New funding gives green light for roading projects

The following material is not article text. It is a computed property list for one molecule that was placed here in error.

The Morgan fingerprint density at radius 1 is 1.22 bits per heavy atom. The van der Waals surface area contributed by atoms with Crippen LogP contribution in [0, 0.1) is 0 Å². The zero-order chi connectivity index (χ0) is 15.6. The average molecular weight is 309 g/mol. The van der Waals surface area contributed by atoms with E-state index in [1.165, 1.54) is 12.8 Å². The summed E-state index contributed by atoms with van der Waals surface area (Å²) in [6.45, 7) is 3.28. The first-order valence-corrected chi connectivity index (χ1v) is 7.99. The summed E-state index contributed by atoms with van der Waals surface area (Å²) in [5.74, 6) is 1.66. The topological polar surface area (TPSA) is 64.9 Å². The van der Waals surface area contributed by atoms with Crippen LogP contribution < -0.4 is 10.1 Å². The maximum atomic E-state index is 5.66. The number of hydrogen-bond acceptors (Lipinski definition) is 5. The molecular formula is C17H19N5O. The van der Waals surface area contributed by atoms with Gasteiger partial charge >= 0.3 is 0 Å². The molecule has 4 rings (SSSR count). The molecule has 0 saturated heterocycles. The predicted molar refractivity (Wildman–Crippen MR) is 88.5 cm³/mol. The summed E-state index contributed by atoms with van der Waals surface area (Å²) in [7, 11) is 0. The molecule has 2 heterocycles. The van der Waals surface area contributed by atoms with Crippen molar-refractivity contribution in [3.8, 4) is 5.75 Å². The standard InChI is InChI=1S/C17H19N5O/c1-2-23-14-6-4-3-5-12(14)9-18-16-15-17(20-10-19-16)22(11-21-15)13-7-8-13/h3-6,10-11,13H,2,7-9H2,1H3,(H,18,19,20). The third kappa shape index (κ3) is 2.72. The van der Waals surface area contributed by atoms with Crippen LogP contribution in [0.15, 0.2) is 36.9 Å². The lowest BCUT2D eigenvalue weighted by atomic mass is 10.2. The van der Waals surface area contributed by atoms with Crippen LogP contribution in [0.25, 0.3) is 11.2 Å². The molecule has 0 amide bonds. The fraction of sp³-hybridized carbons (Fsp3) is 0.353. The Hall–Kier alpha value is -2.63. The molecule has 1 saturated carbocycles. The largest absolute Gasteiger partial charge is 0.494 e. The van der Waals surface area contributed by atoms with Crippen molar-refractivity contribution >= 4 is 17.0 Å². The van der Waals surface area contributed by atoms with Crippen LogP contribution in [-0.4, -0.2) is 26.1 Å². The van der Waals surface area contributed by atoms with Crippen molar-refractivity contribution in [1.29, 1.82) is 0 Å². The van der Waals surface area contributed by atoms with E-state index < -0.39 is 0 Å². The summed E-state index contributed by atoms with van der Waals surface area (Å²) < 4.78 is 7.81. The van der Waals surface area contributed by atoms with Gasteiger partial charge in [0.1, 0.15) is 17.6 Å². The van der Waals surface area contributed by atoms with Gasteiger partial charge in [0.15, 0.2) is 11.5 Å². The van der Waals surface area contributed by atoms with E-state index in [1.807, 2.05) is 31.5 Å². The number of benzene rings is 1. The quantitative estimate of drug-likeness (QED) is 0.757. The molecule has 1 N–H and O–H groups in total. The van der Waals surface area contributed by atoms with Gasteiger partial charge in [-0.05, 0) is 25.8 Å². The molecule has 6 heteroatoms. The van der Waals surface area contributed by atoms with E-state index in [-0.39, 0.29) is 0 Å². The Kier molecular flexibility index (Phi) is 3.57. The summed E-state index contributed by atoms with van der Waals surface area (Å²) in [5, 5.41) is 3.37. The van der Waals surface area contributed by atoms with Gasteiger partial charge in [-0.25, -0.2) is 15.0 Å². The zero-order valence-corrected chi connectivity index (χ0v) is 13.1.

Whanganui District Council can now move forward with a group of significant infrastructure projects after Waka Kotahi NZ Transport Agency approved all safety projects in the council’s roading programme for 2021-2024. The projects are part of a package of almost $10 million for the council’s low-cost, lowrisk safety programme announced as part of Waka Kotahi funding for the next three years. The council’s senior roading engineer, Brent Holmes, says Waka Kotahi’s acceptance of all council bids for safety improvements is great news for Whanganui. The projects approved for subsidised funding include the replacement of the Aramoho Rail Bridge pedestrian walkway clip-on, the Wakefield Street Bridge in Whanganui East and Erni’s Bridge at Kauarapaoa. “It’s fantastic that all our projects were accepted. They are not easy projects. For instance, Wakefield Street Bridge on No 3 Line crosses over an operational railway yard,” says Brent Holmes. The council has been seeking Waka Kotahi approval to replace the Wakefield Bridge since 2014, when improvements were identified. As part of public consultation during the council’s annual plan process, it was proposed the bridge could close to vehicle traffic. Nearby residents and bridge users opposed the idea and the bridge has remained open with weight and speed limits in place to extend its operating life. Mayor Hamish McDouall says the council’s infrastructure team had provided compelling business cases to Waka Kotahi for the funding and it was pleasing to see all projects accepted. “It has been a long journey to get funding for the Wakefield Street Bridge replacement. But we have been strategic about how we lobbied and got the reward for that. This will be a relief to many Whanganui East residents.” The replacement of Erni’s Bridge is scheduled for the next calendar year, while the Wakefield Street Bridge replacement and the Aramoho Rail Bridge clip-on are on the works programme for 2022/2023. Other funding has been earmarked for safety improvements around Gonville, Kaitoke, Aranui, Faith City, St Mary’s and St George’s schools and a footpath extension near Mosston School. Also successful was a council bid for six new shared pathways to be built over the next three years, at a total cost of $3.958 million. The shared pathways link across the city’s urban area, particularly in areas of high growth, and provide key links for recreation, school and commuter use. Brent Holmes says the pathways promote alternative safe transport options that also promote healthier lifestyles and are better for the environment. Reducing fossil fuel use ties in with the council’s Climate Change Strategy. One of the significant pathways to be built is the Whanganui River shared pathway from Gilberd St to North Mole — the final stage of the Mountains to Sea Cycle Trail. The other pathways are: Somme Parade shared pathway — Dublin Street Bridge to Field St, Aramoho Springvale shared pathway — Fitzherbert Av to Heads Rd Mill Road shared pathway — Mosston Road to Manuka St Aramoho Rail Bridge shared pathway clip-on renewal — Anzac Parade to Somme Parade Tawhero shared pathway — London St to Brooking St. All projects are part of Waka Kotahi’s National Land Transport Programme 2021-2024. The council’s total package for maintenance, operations and renewals under this programme is $39.34 million over three years.